Britain’s antitrust watchdog probes Vodafone-Hutchison merger

UK's antitrust watchdog. Photo Courtesy: Pixabay

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London/IBNS-CMEDIA: The antitrust watchdog in Britain has started an investigation into the $19 billion merger between Vodafone’s UK operation and CK Hutchison’s Three UK, examining whether the deal could negatively impact competition, media reports said.

The merger, disclosed last year, aims to decrease the count of mobile networks in Britain from four to three.

The Competition and Markets Authority (CMA) is tasked with completing its initial investigation within 40 working days, Reuters reported.

If necessary, this may lead to a more thorough phase two probe, anticipated to last 24 weeks.

“This deal would bring together two of the major players in the UK telecommunications market, which is critical to millions of everyday customers, businesses and the wider economy,” said CMA Chief Executive Sarah Cardell, according to Reuters.

“The CMA will assess how this tie-up between rival networks could impact competition before deciding next steps.”

The companies involved have committed to investing £11 billion ($14 billion) to establish “one of Europe’s most advanced standalone 5G networks.”

This investment is seen as an effort to garner support from politicians, unions, and competition authorities.

Ahmed Essam, the Chief Executive of Vodafone UK, who is set to lead the merged entity, emphasised that consumers would stand to benefit from this initiative.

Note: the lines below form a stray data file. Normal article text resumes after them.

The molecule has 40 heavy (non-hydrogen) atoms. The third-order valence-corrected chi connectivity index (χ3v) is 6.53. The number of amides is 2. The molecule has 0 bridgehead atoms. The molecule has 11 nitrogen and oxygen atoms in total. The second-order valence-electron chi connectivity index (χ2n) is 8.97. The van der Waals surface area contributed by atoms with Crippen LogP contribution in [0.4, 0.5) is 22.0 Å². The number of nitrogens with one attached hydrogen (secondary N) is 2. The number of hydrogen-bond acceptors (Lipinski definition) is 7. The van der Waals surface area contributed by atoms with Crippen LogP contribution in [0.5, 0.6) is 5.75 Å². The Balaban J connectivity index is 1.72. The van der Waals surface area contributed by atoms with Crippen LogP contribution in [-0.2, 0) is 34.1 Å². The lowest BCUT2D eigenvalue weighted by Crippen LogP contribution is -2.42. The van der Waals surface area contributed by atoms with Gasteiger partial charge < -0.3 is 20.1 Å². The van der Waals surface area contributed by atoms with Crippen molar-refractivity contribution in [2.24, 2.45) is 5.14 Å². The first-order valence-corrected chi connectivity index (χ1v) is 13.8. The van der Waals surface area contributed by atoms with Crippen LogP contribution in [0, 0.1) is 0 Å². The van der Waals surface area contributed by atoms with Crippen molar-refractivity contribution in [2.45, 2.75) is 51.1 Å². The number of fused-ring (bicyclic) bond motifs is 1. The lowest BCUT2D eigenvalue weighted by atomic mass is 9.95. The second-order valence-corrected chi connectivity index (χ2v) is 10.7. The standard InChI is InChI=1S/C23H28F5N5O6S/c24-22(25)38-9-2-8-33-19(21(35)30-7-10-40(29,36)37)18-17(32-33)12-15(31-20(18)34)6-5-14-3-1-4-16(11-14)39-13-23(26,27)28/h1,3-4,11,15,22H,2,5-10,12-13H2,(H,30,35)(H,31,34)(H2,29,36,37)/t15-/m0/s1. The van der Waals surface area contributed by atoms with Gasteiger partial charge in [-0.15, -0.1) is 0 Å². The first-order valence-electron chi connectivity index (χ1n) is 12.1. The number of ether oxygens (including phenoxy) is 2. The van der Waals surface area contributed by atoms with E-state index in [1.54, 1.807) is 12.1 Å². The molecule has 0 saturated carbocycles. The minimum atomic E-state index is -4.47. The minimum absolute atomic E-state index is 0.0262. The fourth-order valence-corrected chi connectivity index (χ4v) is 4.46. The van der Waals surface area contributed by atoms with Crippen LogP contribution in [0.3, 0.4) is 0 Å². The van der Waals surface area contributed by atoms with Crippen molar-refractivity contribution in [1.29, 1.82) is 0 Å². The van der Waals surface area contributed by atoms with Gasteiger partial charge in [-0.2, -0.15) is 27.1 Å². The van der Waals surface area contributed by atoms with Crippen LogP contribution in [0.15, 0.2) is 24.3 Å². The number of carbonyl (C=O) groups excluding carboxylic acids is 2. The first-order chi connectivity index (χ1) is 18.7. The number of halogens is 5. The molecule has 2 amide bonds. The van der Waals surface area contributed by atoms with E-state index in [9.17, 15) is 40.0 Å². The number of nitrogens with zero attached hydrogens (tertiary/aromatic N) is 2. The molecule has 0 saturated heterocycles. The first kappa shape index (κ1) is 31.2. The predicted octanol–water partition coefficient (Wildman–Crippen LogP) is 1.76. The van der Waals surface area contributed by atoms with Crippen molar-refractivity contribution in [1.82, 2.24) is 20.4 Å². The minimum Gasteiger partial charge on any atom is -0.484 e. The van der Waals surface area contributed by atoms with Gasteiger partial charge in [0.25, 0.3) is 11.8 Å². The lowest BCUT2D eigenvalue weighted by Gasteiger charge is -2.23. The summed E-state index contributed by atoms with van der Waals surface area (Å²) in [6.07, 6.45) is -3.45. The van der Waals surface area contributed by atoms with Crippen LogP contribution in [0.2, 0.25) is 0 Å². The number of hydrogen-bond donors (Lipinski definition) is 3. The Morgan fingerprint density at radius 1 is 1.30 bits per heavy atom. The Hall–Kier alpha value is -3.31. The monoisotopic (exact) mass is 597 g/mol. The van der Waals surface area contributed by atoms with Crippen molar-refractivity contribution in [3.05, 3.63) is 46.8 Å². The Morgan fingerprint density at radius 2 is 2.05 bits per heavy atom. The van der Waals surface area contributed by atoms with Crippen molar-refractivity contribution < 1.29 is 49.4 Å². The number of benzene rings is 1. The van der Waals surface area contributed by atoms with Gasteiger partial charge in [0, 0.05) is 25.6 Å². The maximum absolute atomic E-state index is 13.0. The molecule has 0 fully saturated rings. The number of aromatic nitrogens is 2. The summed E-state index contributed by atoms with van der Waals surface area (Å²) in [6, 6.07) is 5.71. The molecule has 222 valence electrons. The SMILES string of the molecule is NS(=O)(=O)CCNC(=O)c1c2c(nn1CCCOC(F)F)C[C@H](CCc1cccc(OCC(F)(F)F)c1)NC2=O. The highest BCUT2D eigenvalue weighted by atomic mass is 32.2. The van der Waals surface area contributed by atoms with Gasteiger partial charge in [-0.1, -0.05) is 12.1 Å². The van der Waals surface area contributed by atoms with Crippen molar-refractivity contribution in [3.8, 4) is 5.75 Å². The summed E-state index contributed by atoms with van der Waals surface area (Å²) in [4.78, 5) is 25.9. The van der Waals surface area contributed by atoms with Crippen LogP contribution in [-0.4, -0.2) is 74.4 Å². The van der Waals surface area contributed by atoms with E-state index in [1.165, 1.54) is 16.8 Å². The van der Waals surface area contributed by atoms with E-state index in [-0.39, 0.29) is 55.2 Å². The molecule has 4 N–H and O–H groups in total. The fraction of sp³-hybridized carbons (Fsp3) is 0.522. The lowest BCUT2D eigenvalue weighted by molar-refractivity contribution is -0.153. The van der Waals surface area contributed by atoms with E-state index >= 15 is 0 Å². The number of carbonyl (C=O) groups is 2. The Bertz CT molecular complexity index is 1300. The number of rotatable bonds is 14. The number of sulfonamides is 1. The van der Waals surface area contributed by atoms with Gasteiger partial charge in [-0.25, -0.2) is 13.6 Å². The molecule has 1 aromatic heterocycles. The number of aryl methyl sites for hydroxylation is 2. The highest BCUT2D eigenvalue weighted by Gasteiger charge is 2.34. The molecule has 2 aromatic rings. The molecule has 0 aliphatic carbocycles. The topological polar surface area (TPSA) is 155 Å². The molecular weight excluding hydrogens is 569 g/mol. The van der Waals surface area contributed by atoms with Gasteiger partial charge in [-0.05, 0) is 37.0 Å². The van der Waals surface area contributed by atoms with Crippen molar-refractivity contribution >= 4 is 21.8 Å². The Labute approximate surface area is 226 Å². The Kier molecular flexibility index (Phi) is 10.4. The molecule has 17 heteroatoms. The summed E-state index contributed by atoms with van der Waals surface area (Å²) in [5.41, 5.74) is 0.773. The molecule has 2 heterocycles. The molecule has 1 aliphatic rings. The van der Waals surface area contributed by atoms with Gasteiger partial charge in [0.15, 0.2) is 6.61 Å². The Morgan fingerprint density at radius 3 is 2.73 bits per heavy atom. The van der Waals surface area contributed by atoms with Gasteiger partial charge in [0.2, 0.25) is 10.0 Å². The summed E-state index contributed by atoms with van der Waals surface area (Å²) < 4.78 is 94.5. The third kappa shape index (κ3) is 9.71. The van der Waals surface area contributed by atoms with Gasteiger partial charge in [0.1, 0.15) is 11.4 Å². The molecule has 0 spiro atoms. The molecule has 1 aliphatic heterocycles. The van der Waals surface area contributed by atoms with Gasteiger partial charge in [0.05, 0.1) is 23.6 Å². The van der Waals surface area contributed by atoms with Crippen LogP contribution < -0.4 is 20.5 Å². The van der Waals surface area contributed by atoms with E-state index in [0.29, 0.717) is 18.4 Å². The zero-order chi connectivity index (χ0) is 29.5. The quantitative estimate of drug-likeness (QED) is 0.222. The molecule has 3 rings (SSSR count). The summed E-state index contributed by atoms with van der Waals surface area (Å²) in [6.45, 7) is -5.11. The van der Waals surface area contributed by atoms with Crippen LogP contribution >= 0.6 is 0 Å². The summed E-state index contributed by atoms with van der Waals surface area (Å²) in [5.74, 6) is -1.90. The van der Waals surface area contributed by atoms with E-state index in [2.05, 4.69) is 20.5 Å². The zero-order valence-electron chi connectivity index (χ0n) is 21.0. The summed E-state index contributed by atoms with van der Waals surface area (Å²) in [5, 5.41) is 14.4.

“We look forward to continuing the constructive conversations (with the CMA) now that the formal process has begun,” he said, according to Reuters.

In the past, regulators have intervened to prevent certain transactions that would reduce the number of mobile networks from four to three.

Notably, the European Commission halted the 2016 British merger between Three UK and Telefonica’s O2, citing concerns that it could lead to increased prices.

Following Brexit, the responsibility for ruling on the Vodafone-Three deal now falls under the jurisdiction of the Competition and Markets Authority (CMA).

It’s worth mentioning that the CMA has a history of making decisions that impact major acquisitions. For instance, last year, the CMA initially blocked Microsoft’s $69 billion acquisition of Activision Blizzard.

However, the decision was later revised, and the deal was approved after the case was reopened.

As the CMA assesses the Vodafone-Three deal, it has the authority to either block the merger or accept it, potentially with or without certain conditions or remedies. It’s noted that the CMA has expressed a preference for structural remedies, as mentioned by Cardell in November.